x

1

2

3

4

5

y

0.5

1.7

3.4

5.7

8.4

Solution:
Fit with a Straight Line:
clc
clear all
close all
x = [1 2 3 4 5]; % Provided
x
y = [0.5 1.7 3.4
5.7 8.4]; % provided y
n =
length(x); %
determine the length of x
X = [n sum(x);
sum(x) sum(x.^2)];
Y = [sum(y);
sum(x.*y)];
A = inv(X) *
Y % value of
coefficient a, b in matrix form
y_bar =
sum(y)/n;
s_t = 0; % set
initial value of s_t as 0
for i = 1:n
s_t = s_t + sum(y(i)y_bar)^2; % sum of squares of errors/residue
between
the actual
data and their arithmetic mean
end
s_t
s_r = 0; % set
initial value of s_r as 0
for i = 1:n
s_r = s_r + sum(y(i)A(1)A(2)*x(i))^2; % sum of
the squares of
errors/residue between the actual
data and our predicted model
end
s_r
r =
sqrt(1(s_r/s_t)); %
correlation coefficient
r
scatter (x, y, '*'); % plot scatter of x and y
hold on
syms xi % define
xi as a symbolic number
yi = A(1)+A(2)*xi; % define
yi function
xi = linspace
(x(1), x(n)); % generate
linearly spaced vector of xi
yi =
subs(yi); % symbolic
substitution of yi
plot (xi,
yi); % plot
curve of xi and yi
grid on % turn on grid view
Output:
A =  2.0000
1.9800
s_t = 40.1320
s_r = 0.9280
r = 0.9884
Curve:
Fit
with a 2^{nd} degree Polynomial:
clc
clear all
close all
x = [1 2 3 4 5]; % Provided
x
y = [0.5 1.7 3.4
5.7 8.4]; % provided
y
n =
length(x); %
determine the length of x
X = [n sum(x)
sum(x.^2); sum(x) sum(x.^2) sum(x.^3); sum(x.^2) sum(x.^3) sum(x.^4)];
Y = [sum(y);
sum(x.*y); sum((x.^2).*y)];
A = inv(X) *
Y % value of
coefficient a, b, c in
matrix
form
y_bar =
sum(y)/n;
s_t = 0; % set
initial value of s_t as 0
for i = 1:n
s_t = s_t + sum(y(i)y_bar)^2; % sum of squares of errors/residue
between
the actual data and their
arithmetic
mean
end
s_t
s_r = 0; % set initial value of s_r as 0
for i = 1:n
s_r = s_r + sum(y(i)A(1)A(2)*x(i)  A(3)*x(i)^2)^2; % sum of the squares
of
errors/residue between the actual
data and our predicted model
end
s_r
r =
sqrt(1(s_r/s_t)); %
correlation coefficient
r
scatter (x, y, '*'); % plot
scatter of x and y
hold on
syms xi % define
xi as a symbolic number
yi =
A(1)+A(2)*xi+A(3)*xi*xi; % define
yi function
xi = linspace
(x(1), x(n)); % generate
linearly spaced vector of xi
yi = subs(yi); % symbolic
substitution of yi
plot (xi,
yi); % plot
curve of xi and yi
grid on % turn on grid view
Output:
A =
0.2000
0.4371
0.2571
s_t = 40.1320
s_r = 0.0023
r = 1.0000
Curve:
Fit With a 3^{rd} degree
Polynomial:
clc
clear all
close all
x = [1 2 3 4
5]; % Provided
x
y = [0.5 1.7 3.4
5.7 8.4]; % provided
y
n =
length(x); %
determine the length of x
X = [n sum(x) sum(x.^2)
sum(x.^3); sum(x) sum(x.^2) sum(x.^3) sum(x.^4); sum(x.^2) sum(x.^3) sum(x.^4)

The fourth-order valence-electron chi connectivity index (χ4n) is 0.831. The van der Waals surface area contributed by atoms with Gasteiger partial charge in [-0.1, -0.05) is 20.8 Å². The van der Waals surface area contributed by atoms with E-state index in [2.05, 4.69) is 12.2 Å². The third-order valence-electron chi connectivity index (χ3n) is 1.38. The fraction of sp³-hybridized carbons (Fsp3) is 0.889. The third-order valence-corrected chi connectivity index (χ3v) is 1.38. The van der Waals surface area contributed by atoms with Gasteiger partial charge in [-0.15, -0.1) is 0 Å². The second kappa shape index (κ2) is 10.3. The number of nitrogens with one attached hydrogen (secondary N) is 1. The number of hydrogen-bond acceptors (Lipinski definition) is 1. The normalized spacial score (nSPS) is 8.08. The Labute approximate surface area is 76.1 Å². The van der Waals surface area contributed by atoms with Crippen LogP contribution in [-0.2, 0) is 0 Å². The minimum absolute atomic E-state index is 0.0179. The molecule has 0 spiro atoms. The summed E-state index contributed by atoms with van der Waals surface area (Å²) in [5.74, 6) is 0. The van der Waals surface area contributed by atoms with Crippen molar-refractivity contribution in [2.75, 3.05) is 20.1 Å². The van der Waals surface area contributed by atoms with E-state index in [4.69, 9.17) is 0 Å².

sum(x.^5); sum(x.^3) sum(x.^4) sum(x.^5) sum(x.^6)];
Y = [sum(y);
sum(x.*y); sum((x.^2).*y); sum((x.^3).*y)];
A = inv(X) *
Y % value of
coefficient a, b, c, d in matrix form
y_bar =
sum(y)/n;
s_t = 0; % set
initial value of s_t as 0
for i = 1:n
s_t = s_t + sum(y(i)y_bar)^2; % sum of squares of errors/residue
between
the actual
data and their arithmetic mean
end
s_t
s_r = 0; % set
initial value of s_r as 0
for i = 1:n
s_r = s_r + sum(y(i)A(1)A(2)*x(i) 
A(3)*x(i)^2  A(4)*x(i)^3)^2;
% sum of
the squares of errors/residue between the actual data and our predicted model
end
s_r
r =
sqrt(1(s_r/s_t)); %
correlation coefficient
r
scatter (x, y, '*'); % plot scatter of x and y
hold on
syms xi % define
xi as a symbolic number
yi = A(1) +
A(2)*xi + A(3)*xi*xi + A(4)*xi*xi*xi; % define
yi function
xi = linspace
(x(1), x(n)); % generate
linearly spaced vector of xi
yi =
subs(yi); % symbolic
substitution of yi
plot (xi,
yi); % plot
curve of xi and yi
grid on
Output:
A =
0.0600
0.2405
0.3321
0.0083
s_t = 40.1320
s_r = 0.0013
r = 1.0000
Curve:
Fit with a Exponential Curve:
clc
clear all
close all
x = [1 2 3 4 5]; % Provided
x
w = [0.5 1.7 3.4
5.7 8.4]; % set
provided y as w
y = log(w); % turn the
value of w in terms of log
n =
length(x); %
determine length of x
X = [n sum(x);
sum(x) sum(x.^2)];
Y = [sum(y);
sum(x.*y)];
B = inv(X) *
Y % value of
coefficient log(a), b in matrix form
A = [exp(B(1));
B(2)] % revert back to coefficien
of a and b in matrix form
y_bar = sum(w)/n;
s_t = 0; % set
initial value of s_t as 0
for i = 1:n
s_t = s_t + sum(w(i)y_bar)^2; % sum of squares of errors/residue
between
the actual
data and their arithmetic mean
end
s_t
s_r = 0; % set
initial value of s_r as 0
for i = 1:n
s_r = s_r +
sum(y(i)log(A(1))A(2)*x(i))^2; % sum of
the squares of
errors/residue between the actual
data and our predicted model
end
s_r
r =
sqrt(1(s_r/s_t)); %
correlation coefficient
r
scatter (x, w, 'p'); % plot
scatter of x and y
hold on
syms xi % define
xi as a symbolic number
yi =
A(1)*exp(A(2)*xi); % define yi function
xi = linspace
(x(1), x(n), 100); % generate
linearly spaced vector of xi
yi =
subs(yi); % symbolic
substitution of yi
plot (xi,
yi); % plot
curve of xi and yi
grid on % turn
grid view on
Output:
B =
1.0698
0.6853
A =
0.3431
0.6853
s_t = 40.1320
s_r = 0.2615
r = 0.9967
Curve:
Comparison:
The
correlation coefficient ‘r’ determines the best fitted curve. In best fitted
curve the value of ‘r’ is close to 1. And the worst fitting curve ‘r’ is close
to 0. Here by the analysis of the above curve fittings we can see the value of
correlation coefficient ‘r’ is 1 in the 2^{nd} order and 3^{rd}
order polynomial. Hence these two are best fitted curve.